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The N Protein of λ: Evidence Bearing on Transcription Termination, Polarity and the Alteration of E. coli RNA Polymerase

Naomi C. Franklin, Charles Yanofsky


In the context of this volume it is appropriate to review current information concerning the role of the N protein as a positive regulator of bacteriophage λ. Functional and genetic evidence on this key regulator have led us to postulate that it works by modifying Escherichia coli RNA polymerase so that its ability to terminate transcription is altered (Franklin 1974; see also Friedman, Wilgus and Mural 1973; Adhya, Gottesman and de Crombrugghe 1974). Implicit is the corollary that termination is a function, at least in part, of polymerase itself. Additional evidence makes it likely that terminations near gene ends, provoked by the absence of translation, account for transcriptional polarity in E. coli.

N as Antiterminator of λ Transcription at Specific Targets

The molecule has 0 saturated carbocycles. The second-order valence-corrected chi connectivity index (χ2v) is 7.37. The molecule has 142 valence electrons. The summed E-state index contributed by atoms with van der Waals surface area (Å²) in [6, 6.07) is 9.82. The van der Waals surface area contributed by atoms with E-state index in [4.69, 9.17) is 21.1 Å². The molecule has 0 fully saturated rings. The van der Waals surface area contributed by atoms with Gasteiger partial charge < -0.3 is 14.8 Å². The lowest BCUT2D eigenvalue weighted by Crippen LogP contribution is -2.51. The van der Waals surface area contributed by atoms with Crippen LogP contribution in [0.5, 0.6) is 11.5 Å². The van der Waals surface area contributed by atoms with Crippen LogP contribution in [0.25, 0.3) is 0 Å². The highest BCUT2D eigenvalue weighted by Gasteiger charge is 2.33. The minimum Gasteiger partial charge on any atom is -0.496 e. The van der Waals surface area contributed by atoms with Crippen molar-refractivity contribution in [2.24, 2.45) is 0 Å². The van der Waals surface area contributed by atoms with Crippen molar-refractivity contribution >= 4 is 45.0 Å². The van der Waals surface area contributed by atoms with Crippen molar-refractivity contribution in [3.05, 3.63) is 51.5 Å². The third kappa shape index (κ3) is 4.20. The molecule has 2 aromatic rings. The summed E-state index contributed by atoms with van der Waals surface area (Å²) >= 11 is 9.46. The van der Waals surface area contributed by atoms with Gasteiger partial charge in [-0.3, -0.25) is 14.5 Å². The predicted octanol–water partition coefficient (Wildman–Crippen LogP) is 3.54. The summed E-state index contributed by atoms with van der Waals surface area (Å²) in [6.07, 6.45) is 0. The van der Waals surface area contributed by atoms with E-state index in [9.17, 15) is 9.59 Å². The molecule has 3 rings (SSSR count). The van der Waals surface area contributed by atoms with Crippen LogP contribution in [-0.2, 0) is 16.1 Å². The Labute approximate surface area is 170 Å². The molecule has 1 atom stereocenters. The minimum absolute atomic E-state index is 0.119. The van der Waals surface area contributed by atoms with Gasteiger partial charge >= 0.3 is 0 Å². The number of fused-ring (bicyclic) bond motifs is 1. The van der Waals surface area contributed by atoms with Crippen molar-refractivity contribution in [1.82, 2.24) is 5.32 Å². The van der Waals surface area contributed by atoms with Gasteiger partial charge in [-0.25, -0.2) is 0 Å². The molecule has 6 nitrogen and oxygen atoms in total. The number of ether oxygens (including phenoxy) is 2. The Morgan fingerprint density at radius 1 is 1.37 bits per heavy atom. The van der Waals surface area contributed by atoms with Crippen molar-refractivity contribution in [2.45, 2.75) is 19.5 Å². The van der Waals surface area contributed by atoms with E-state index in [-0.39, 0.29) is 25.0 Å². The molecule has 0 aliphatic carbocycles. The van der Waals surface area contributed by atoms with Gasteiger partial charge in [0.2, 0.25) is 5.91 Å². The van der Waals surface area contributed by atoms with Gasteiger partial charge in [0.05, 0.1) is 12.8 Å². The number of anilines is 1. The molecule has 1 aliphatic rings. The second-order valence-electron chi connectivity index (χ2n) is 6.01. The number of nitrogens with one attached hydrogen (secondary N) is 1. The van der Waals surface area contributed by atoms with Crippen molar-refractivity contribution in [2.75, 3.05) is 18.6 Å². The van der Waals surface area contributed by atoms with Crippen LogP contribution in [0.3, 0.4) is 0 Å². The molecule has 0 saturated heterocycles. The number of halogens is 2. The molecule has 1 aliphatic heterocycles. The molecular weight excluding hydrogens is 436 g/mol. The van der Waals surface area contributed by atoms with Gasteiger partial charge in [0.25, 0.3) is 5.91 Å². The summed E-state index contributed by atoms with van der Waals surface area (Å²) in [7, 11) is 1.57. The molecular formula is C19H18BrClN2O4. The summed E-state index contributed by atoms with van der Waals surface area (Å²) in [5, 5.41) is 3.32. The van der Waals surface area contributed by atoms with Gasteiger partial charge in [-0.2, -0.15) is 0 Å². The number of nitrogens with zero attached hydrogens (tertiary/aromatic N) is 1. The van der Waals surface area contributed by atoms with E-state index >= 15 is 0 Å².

The protein product of λ’s N gene is required for the expression of all λ genes except imm, cro and N itself. Early λ genes function as components of two operons only: the N operon, including N as its first structural gene, is transcribed leftwards from the pL promoter; the cro operon, with cro as its first structural gene, is transcribed rightwards from the pR promoter (Figure 1). Transcription initiated at pL or pR by E. coli RNA polymerase (Takeda et al. 1969) is terminated, in the absence of the N protein, just beyond N in the region tL and just beyond cro in the region tR1, as well as in the region tR2, between P and Q. The role of N protein in λ...

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